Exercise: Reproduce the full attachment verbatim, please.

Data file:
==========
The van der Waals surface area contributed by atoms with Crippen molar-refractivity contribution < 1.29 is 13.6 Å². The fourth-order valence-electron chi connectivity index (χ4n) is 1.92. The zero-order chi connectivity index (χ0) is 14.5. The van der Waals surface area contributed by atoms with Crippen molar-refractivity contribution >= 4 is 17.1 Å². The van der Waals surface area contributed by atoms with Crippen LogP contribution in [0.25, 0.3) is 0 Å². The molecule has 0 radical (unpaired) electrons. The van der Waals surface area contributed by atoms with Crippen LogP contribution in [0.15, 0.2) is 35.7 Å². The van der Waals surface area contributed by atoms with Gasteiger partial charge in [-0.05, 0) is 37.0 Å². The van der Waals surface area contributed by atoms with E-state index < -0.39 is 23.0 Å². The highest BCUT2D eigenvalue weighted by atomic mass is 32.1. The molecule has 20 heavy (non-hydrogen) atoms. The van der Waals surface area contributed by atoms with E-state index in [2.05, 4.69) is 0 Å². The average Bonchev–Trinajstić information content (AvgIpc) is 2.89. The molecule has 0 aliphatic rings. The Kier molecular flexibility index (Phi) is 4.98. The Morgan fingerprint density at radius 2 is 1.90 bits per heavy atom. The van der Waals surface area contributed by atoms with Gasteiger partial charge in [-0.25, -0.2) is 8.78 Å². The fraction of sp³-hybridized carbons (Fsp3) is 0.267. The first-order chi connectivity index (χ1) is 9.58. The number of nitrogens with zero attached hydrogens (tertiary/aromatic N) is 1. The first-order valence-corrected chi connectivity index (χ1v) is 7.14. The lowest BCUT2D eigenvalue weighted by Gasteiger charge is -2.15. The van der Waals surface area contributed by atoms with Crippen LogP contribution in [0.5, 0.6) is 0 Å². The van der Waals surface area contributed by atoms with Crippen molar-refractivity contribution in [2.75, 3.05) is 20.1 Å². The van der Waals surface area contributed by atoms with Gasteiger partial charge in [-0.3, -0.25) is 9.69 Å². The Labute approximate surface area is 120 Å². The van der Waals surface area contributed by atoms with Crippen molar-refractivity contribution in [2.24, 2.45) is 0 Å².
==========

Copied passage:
The van der Waals surface area contributed by atoms with Crippen molar-refractivity contribution < 1.29 is 13.6 Å². The fourth-order valence-electron chi connectivity index (χ4n) is 1.92. The zero-order chi connectivity index (χ0) is 14.5. The van der Waals surface area contributed by atoms with Crippen molar-refractivity contribution >= 4 is 17.1 Å². The van der Waals surface area contributed by atoms with Crippen LogP contribution in [0.25, 0.3) is 0 Å². The molecule has 0 radical (unpaired) electrons. The van der Waals surface area contributed by atoms with Crippen LogP contribution in [0.15, 0.2) is 35.7 Å². The van der Waals surface area contributed by atoms with Gasteiger partial charge in [-0.05, 0) is 37.0 Å². The van der Waals surface area contributed by atoms with E-state index < -0.39 is 23.0 Å². The highest BCUT2D eigenvalue weighted by atomic mass is 32.1. The molecule has 20 heavy (non-hydrogen) atoms. The van der Waals surface area contributed by atoms with E-state index in [2.05, 4.69) is 0 Å². The average Bonchev–Trinajstić information content (AvgIpc) is 2.89. The molecule has 0 aliphatic rings. The Kier molecular flexibility index (Phi) is 4.98. The Morgan fingerprint density at radius 2 is 1.90 bits per heavy atom. The van der Waals surface area contributed by atoms with Gasteiger partial charge in [-0.25, -0.2) is 8.78 Å². The fraction of sp³-hybridized carbons (Fsp3) is 0.267. The first-order chi connectivity index (χ1) is 9.58. The number of nitrogens with zero attached hydrogens (tertiary/aromatic N) is 1. The first-order valence-corrected chi connectivity index (χ1v) is 7.14. The lowest BCUT2D eigenvalue weighted by Gasteiger charge is -2.15. The van der Waals surface area contributed by atoms with Crippen LogP contribution in [0.5, 0.6) is 0 Å². The van der Waals surface area contributed by atoms with Crippen molar-refractivity contribution in [2.75, 3.05) is 20.1 Å². The van der Waals surface area contributed by atoms with Gasteiger partial charge in [-0.3, -0.25) is 9.69 Å². The Labute approximate surface area is 120 Å². The van der Waals surface area contributed by atoms with Crippen molar-refractivity contribution in [2.24, 2.45) is 0 Å².